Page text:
In Memoriam: December 2012

IEEE mourns the loss of the following members

7 December 2012

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Leonard R. Kahn
AM stereo pioneer
Member Grade: Life Fellow
Age: 86; Died: 3 June

Leonard R. Kahn was founder and president of Kahn Communications, in Carle Place, N.Y. The company developed compatible AM digital (CAM-D), a hybrid digital format for AM broadcasting.

Before starting his company, Kahn was a radio engineer for several years at RCA Laboratories, in Princeton, N.J. There, he developed AM radio broadcast technology for high-frequency, shortwave, and single-sideband transmission.

He developed his own radio ­system, called the Kahn-Hazeltine digital stereo system, in 1958.

He was a member of the IEEE Aerospace and Electronic Systems, Broadcast Technology, Communications, Engineering in Medicine and Biology, Information Theory, and Vehicular Technology societies.

Kahn earned a bachelor’s degree in electrical engineering from Polytechnic Institute of Brooklyn (now part of New York University), in New York City.  


Obit.ledley Photo: TheScientist.com

Robert S. Ledley
Radiology pioneer
Member Grade: Life Senior Member
Age: 86; Died: 13 July

Robert S. Ledley, a dentist turned biomedical researcher, invented the first computerized tomography (CT) scanner capable of producing cross-sectional images of any part of the body.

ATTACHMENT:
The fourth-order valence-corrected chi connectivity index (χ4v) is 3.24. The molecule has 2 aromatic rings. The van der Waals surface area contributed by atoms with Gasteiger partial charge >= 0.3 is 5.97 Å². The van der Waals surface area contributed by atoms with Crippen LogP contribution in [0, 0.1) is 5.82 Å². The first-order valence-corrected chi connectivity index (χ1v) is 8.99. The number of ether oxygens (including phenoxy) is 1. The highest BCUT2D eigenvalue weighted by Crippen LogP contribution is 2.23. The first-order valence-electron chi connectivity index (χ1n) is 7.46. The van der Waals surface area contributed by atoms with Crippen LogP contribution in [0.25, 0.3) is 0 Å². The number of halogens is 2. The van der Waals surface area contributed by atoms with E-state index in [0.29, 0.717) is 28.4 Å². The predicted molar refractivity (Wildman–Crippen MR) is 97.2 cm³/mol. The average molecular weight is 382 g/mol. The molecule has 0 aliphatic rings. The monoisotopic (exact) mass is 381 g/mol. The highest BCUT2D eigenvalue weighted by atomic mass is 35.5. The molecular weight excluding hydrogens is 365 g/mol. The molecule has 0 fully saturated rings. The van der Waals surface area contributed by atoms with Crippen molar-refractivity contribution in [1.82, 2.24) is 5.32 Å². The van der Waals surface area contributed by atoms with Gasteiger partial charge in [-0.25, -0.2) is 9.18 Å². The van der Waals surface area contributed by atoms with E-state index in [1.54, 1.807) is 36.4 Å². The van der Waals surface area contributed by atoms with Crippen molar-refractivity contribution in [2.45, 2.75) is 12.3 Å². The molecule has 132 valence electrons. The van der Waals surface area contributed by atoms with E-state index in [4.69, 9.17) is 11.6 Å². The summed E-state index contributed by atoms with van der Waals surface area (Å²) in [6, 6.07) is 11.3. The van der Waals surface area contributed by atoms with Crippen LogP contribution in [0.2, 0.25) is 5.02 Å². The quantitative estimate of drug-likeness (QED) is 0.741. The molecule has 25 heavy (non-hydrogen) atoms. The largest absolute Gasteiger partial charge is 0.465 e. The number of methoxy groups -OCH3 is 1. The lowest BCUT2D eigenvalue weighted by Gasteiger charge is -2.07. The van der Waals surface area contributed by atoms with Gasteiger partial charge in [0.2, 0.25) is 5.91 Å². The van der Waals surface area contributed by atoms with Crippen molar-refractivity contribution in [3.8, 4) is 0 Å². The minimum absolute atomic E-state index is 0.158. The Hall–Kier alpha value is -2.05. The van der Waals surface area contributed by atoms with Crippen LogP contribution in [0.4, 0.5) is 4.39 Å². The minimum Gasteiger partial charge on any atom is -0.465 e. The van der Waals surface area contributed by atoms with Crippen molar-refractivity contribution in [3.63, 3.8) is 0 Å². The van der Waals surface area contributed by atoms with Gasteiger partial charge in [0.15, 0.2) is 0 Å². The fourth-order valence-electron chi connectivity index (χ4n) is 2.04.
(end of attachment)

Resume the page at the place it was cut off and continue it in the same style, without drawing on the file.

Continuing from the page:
In 1956, Ledley became an assistant professor of electrical engineering at George Washington University’s School of Engineering, in Washington, D.C. Four years later, he founded the National Biomedical Research Foundation (NBRF), a nonprofit organization, also in Washington, D.C., dedicated to promoting the use of computers among biomedical scientists.

Ledley joined Georgetown University, in Washington, D.C., in 1970 as a professor of radiology, physiology, and biophysics and soon established the NBRF headquarters on the university’s campus. Three years later, he led the team of NBRF researchers that developed the computerized full-body scanner.

Ledley was a member of the IEEE Computer, Engineering in Medicine and Biology, Information Theory, and Nuclear and Plasma Sciences societies.

He received a doctor of dental surgery degree in 1948 from New York University, in New York City. He went on to earn a master’s degree in theoretical physics in 1949 from Columbia University.


Obit.khalid Photo: University of Technology, Malaysia

Marzuki bin Khalid
Region 10 Vice Chair for Technical Activities
Member Grade: Senior Member
Age: 53; Died: 13 August

Marzuki bin Khalid was an IEEE volunteer for 25 years, serving most recently as Region 10 vice chair for Technical Activities.

Previously, Khalid was the region’s conference coordinator from 2008 to 2010 and secretary from 2006 to 2008.

Khalid was deputy vice chancellor at the University of Technology, Malaysia (UTM), Kuala Lumpur, where he oversaw engineering R&D. He was also a professor in the school’s electrical engineering department, as well as director of its Center for Artificial Intelligence and Robotics.

Recently he was given the honorific title of Dato’ by the governor of his home state of Malaka for contributions to UTM and to Malaysia. Khalid was a member of the IEEE Control Systems; IEEE Industrial Electronics; and IEEE Systems, Man, and Cybernetics societies.

He received a bachelor’s degree in electrical and power engineering in 1980 from UTM and also earned a bachelor’s degree in electrical engineering in 1983 from the University of Southampton, in England. In 1986, he received a master’s degree in control systems engineering from the Cranfield Institute of Technology, in England, and he earned a Ph.D. in neurocontrol in 1994 from the University of Tokushima, in Japan.

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